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Send Silence Packing lines backpacks along College Green to raise mental health awareness.

Penn student organizations joined a nationwide movement and covered College Green with a suicide awareness art installation to destigmatize mental health and connect community members with resources for support.

For more than a decade, the “Send Silence Packing” interactive display program has toured college campuses across the country and partnered with local student volunteers to raise mental health awareness. Penn student groups Active Minds and CogWell joined forces to bring the demonstration to the University.

Counseling and Psychological Services Director of Integrated Care Initiatives Batsirai Bvunzawabaya told The Daily Pennsylvanian that Wellness at Penn is proud to support the student-led Active Minds and CogWell organizations in their efforts to inspire action.

“Everyone’s story matters, and it’s important to know that there are resources and people who can listen and provide support. Student Health and Counseling is here to provide 24/7 support, no matter the issue,” Bvunzawabaya told the DP.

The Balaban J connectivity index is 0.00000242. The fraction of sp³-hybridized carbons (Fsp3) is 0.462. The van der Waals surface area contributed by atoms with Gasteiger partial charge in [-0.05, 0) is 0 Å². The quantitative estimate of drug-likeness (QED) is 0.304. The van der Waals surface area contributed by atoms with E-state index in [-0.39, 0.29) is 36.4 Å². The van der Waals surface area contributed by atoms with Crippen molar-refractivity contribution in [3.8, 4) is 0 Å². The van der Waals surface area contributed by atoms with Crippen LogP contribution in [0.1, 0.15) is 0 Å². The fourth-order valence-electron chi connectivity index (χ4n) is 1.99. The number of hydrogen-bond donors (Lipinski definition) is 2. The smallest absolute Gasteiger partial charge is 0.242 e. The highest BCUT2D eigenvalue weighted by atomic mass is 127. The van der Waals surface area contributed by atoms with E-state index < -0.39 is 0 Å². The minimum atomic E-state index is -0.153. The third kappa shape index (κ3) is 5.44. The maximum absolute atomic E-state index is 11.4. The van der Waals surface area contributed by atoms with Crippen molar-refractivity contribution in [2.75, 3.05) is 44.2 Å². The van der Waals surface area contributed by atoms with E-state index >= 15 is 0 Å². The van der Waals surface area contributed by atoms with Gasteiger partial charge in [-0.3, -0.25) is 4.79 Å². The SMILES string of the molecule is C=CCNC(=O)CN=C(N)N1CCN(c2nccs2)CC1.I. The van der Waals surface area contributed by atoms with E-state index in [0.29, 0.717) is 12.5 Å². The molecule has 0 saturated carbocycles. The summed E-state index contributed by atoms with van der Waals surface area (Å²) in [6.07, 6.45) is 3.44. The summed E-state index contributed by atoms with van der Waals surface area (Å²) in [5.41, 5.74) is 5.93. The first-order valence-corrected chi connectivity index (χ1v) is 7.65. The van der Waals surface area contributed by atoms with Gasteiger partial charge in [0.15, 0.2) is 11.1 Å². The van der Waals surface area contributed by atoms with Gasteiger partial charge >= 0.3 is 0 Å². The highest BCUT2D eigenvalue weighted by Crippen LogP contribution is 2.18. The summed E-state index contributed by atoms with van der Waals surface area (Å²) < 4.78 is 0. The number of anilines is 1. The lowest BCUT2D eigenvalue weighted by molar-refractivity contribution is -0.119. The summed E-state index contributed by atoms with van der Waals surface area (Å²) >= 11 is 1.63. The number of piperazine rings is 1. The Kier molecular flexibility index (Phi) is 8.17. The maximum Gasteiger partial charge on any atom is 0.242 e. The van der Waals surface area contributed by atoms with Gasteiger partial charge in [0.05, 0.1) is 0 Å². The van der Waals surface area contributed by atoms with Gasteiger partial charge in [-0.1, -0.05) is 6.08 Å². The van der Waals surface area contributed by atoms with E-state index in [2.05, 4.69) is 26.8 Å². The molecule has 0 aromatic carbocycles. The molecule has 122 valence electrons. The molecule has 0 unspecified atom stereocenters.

Active Minds focuses on treating and preventing mental illness and suicide by making mental health “a comfortable, everyday conversation,” especially when suicide remains the second leading cause of death among young adults, according to the organization’s website.

In addition to the backpacks, the event organizers also provided mental health resources and informative flyers to community members, lined Locust Walk with inspirational signs with phrases like, “It’s OK to not be OK,” and, “We need you here,” and promoted a video featuring student leaders highlighting warning signs for suicide and various Penn resources to get support.

CAPS Coordinator of Prevention Programs Alaina Spiegel told the DP that the video was created in collaboration with the Higher Education Suicide Prevention Coalition to spotlight the importance of sharing one’s feelings with trusted people and talking about mental health.

“When we think about mental health and we think about suicide prevention, connecting with people and feeling less alone is essential,” Spiegel said. “We wanted this video to be ‘for students, by students' so that they can really see themselves in some of these stories."

College sophomore and Send Silence Packing organizer Sutton Grossinger told the DP that the event’s central location on College Green has the potential to increase exposure to mental health awareness.

“As students go about their day, you never know what someone’s story is and whether or not they can be helped just by having this reminder,” Grossinger said.

Grossinger said that the event has allowed her to reflect on the status of her own mental health as a college student.

“Hopefully, if there’s anybody here on campus who is struggling, they see this event and then they can find resources that they need and find help from,” Grossinger said.

The Send Silence Packing event will next travel to nearby Saint Joseph’s University on Sept. 9 and plans on visiting 15 more college campuses before the end of the month.